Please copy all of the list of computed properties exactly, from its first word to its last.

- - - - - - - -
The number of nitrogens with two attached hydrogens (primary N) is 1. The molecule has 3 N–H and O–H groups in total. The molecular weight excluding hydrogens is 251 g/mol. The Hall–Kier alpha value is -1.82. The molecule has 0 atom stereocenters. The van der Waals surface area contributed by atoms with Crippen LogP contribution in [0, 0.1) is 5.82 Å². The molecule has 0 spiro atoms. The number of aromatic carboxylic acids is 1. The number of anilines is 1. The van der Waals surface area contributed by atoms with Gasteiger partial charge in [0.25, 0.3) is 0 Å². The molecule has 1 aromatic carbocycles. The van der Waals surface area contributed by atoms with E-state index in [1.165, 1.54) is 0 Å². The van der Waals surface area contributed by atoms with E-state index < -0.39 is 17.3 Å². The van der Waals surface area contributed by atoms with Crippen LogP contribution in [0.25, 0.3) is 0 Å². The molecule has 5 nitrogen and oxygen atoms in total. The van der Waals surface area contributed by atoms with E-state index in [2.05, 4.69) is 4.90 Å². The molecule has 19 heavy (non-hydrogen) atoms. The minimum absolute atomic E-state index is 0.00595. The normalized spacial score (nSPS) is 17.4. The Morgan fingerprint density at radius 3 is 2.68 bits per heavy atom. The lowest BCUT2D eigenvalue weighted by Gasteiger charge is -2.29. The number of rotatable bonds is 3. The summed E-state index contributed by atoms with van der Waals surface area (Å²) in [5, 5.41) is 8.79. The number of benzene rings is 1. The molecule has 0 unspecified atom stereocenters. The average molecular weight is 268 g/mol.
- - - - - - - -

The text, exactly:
The number of nitrogens with two attached hydrogens (primary N) is 1. The molecule has 3 N–H and O–H groups in total. The molecular weight excluding hydrogens is 251 g/mol. The Hall–Kier alpha value is -1.82. The molecule has 0 atom stereocenters. The van der Waals surface area contributed by atoms with Crippen LogP contribution in [0, 0.1) is 5.82 Å². The molecule has 0 spiro atoms. The number of aromatic carboxylic acids is 1. The number of anilines is 1. The van der Waals surface area contributed by atoms with Gasteiger partial charge in [0.25, 0.3) is 0 Å². The molecule has 1 aromatic carbocycles. The van der Waals surface area contributed by atoms with E-state index in [1.165, 1.54) is 0 Å². The van der Waals surface area contributed by atoms with E-state index < -0.39 is 17.3 Å². The van der Waals surface area contributed by atoms with Crippen LogP contribution in [0.25, 0.3) is 0 Å². The molecule has 5 nitrogen and oxygen atoms in total. The van der Waals surface area contributed by atoms with E-state index in [2.05, 4.69) is 4.90 Å². The molecule has 19 heavy (non-hydrogen) atoms. The minimum absolute atomic E-state index is 0.00595. The normalized spacial score (nSPS) is 17.4. The Morgan fingerprint density at radius 3 is 2.68 bits per heavy atom. The lowest BCUT2D eigenvalue weighted by Gasteiger charge is -2.29. The number of rotatable bonds is 3. The summed E-state index contributed by atoms with van der Waals surface area (Å²) in [5, 5.41) is 8.79. The number of benzene rings is 1. The molecule has 0 unspecified atom stereocenters. The average molecular weight is 268 g/mol.